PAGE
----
Holly Yettick is a doctoral student in the Educational Foundations, Policy and Practice program at the School of Education at the University of Colorado in Boulder.
An offhand comment by an education professor at a diverse, urban university got me thinking about minority teacher recruitment. As he strolled past the department of criminal justice and criminology, this professor often noticed that the students he saw were very diverse—much more so, in fact, than those who had selected his teacher preparation program. Given the often troubled, violent and repressive relationships between law enforcement and minorities, he marveled that more minority students appeared to be choosing policing over teaching.
My knowledge of law enforcement comes largely from the Wire, Law and Order and NYPD Blue. So I had no idea whether his observation was based on an isolated anecdote or symbolic of a broader trend.
It turns out that, according to National Center for Education Statistics data, in 2008, American colleges and universities granted whites 25,359 bachelor’s degrees in “security and protective services” (the category that most closely matched criminal justice). Whites earned more than three times as many degrees (86,545) in education. By contrast, blacks actually earned 15 percent FEWER degrees in education (6,595) than in security and protective services (7,599). Hispanics earned only slightly more education degrees (3 percent or 5,436) than security and protective services degrees (5,269).
This comparison, is of course, very problematic not in the least because teachers often do not or cannot (as in Colorado) major in education. Also, the “security and protective services” category likely only partially matches up with the criminology major, which could also be classified under, say, social sciences. More importantly, according to the US Department of Justice, virtually no US police departments require a bachelor’s degree.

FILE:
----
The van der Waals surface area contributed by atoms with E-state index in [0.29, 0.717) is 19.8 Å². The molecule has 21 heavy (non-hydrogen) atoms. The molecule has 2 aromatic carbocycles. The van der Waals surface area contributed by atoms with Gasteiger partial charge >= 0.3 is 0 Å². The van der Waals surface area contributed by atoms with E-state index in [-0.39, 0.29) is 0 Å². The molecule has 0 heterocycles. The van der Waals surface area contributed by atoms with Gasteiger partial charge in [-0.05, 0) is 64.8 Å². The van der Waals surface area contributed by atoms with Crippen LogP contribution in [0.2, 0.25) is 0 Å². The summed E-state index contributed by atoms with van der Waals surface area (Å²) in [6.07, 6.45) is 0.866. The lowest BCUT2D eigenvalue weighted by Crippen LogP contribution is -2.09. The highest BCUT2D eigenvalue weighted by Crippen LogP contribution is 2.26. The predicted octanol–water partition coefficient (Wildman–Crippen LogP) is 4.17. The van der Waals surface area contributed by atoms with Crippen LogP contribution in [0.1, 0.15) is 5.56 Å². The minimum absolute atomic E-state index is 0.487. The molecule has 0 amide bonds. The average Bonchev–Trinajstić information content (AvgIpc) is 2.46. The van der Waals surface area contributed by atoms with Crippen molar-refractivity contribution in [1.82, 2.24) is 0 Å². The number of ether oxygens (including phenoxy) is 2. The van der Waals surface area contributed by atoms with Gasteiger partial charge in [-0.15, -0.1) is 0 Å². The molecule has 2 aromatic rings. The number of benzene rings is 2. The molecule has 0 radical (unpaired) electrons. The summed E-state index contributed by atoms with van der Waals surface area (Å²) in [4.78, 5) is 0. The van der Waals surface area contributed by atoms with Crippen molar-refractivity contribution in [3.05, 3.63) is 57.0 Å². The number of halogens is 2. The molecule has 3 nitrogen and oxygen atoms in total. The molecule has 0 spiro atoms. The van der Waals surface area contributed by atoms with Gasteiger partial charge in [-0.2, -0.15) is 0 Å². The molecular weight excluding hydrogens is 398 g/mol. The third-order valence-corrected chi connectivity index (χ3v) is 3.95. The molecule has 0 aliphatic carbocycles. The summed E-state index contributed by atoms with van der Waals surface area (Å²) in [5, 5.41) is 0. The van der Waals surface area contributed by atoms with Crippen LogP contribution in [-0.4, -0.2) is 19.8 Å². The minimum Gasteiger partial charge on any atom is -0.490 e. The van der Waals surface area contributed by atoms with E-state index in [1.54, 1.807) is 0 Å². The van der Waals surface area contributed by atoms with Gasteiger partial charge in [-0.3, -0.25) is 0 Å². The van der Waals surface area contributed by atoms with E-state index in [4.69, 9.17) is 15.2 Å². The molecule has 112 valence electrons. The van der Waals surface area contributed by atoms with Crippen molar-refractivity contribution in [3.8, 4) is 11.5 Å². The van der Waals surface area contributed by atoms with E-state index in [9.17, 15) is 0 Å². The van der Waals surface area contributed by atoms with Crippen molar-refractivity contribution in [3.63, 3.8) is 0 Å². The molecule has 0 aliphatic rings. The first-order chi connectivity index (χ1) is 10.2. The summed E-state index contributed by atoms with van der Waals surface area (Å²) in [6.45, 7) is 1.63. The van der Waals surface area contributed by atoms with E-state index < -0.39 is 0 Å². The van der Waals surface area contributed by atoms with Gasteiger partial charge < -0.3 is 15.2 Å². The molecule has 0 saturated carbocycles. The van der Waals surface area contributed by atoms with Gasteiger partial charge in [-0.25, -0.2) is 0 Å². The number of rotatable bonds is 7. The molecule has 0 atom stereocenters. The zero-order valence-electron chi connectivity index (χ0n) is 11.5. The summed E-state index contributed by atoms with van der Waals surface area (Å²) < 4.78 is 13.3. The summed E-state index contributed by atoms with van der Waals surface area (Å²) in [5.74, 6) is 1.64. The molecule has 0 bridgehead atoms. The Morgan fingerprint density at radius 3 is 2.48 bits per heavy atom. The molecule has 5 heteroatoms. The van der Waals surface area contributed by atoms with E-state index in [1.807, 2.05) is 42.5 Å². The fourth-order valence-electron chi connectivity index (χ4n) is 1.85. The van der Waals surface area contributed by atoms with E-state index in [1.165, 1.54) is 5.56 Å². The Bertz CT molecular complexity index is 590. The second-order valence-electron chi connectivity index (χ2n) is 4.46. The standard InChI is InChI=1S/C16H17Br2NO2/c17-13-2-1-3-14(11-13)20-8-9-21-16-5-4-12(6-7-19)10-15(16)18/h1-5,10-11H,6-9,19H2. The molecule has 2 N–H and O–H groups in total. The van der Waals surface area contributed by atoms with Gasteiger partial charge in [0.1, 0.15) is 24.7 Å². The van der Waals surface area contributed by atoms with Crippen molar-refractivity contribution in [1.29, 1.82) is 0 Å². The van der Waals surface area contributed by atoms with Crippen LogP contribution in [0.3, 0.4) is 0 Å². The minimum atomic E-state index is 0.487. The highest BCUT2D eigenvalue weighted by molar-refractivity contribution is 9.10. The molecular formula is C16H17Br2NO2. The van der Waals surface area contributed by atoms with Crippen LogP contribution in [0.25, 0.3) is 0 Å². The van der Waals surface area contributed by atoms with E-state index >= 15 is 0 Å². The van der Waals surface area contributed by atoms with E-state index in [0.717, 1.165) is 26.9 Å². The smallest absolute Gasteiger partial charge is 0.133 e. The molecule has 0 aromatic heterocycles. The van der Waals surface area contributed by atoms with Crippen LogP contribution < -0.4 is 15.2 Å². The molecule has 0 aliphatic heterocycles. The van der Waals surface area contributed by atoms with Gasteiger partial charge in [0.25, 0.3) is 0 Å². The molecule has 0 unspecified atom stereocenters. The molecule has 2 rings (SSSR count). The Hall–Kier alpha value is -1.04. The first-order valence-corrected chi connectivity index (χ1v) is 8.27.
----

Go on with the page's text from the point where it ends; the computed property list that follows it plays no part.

That said, it does appear that the professor’s casual observation contained a seed of truth. Between 1987 and 2007, the percentage of minority police officers increased from 14.6 percent to 25 percent or about 10 percentage points. Writing in The Journal of Criminal Law & Criminology in 2006, University of California, Berkeley law professor David Alan Sklansky referred to the “dramatic shift in the demographics of police departments,” adding that:
“Today’s Los Angeles Police Department is not the homogeneous workplace celebrated on Dragnet—and neither is the police force of any other large American city.”
In the education realm, 17 percent of K-12 public school teachers were minorities in 2007-08, up just 4.5 percentage points since 1987-88. In contrast to the steady rise in minority police hiring, minority teacher hiring flatlined in the 80s and 90s. Mwangaza Michael-Bandele bemoaned in a 1993 ERIC Clearninghouse report the “simultaneous decline in the number of African American, Hispanic, Asian and Native American teachers and increase in the number of students among these same groups of people.”
Why is this occurring? Considering my limited knowledge, I can only guess at why law enforcement is attracting greater percentages of minorities. (Discrimination-related lawsuits? The CSI effect?) Nor would I want to suggest that teaching and policing are equivalent or that they should be. (Patrol officers, after all, make more money, with median salaries of $51,410 vs. $47,100-$51,180 for K-12 teachers!) Finally, despite the successes with minority hiring, law enforcement continues to experience ongoing and well-publicized instances of racial profiling and discrimination, making it in many ways a less-than-desirable role model for schools.
This issue hits home for me. My baby brother is a biracial kid on an almost all white college campus. He is a good student and a principled person. I worry that he could be erroneously singled out by the cops because of the color of his skin.
Those caveats and concerns about law enforcement aside, when it comes to schools, our population is growing more diverse at a faster rate than our communities as a whole. About a fourth of our nation’s kindergartners are now Hispanic and “minorities” are expected to become the majority among children in the next decade and a half.
What message are we sending if the teaching force remains 80 percent white? Can we wonder that some of those with a bent for public sector jobs may be choosing policing over teaching? Additionally, achievement indicators appear to be at the very least associated with pairing minority teachers with minority students. (See, for instance, “Minority Teachers, Minority Students, and College Matriculation: A New Look at the role-modeling Hypothesis” by Rick Hess and David Leal, 1997, Policy Studies Journal.)
How can the teaching profession attract more minority teachers? Maybe it’s time for educators to play detective.
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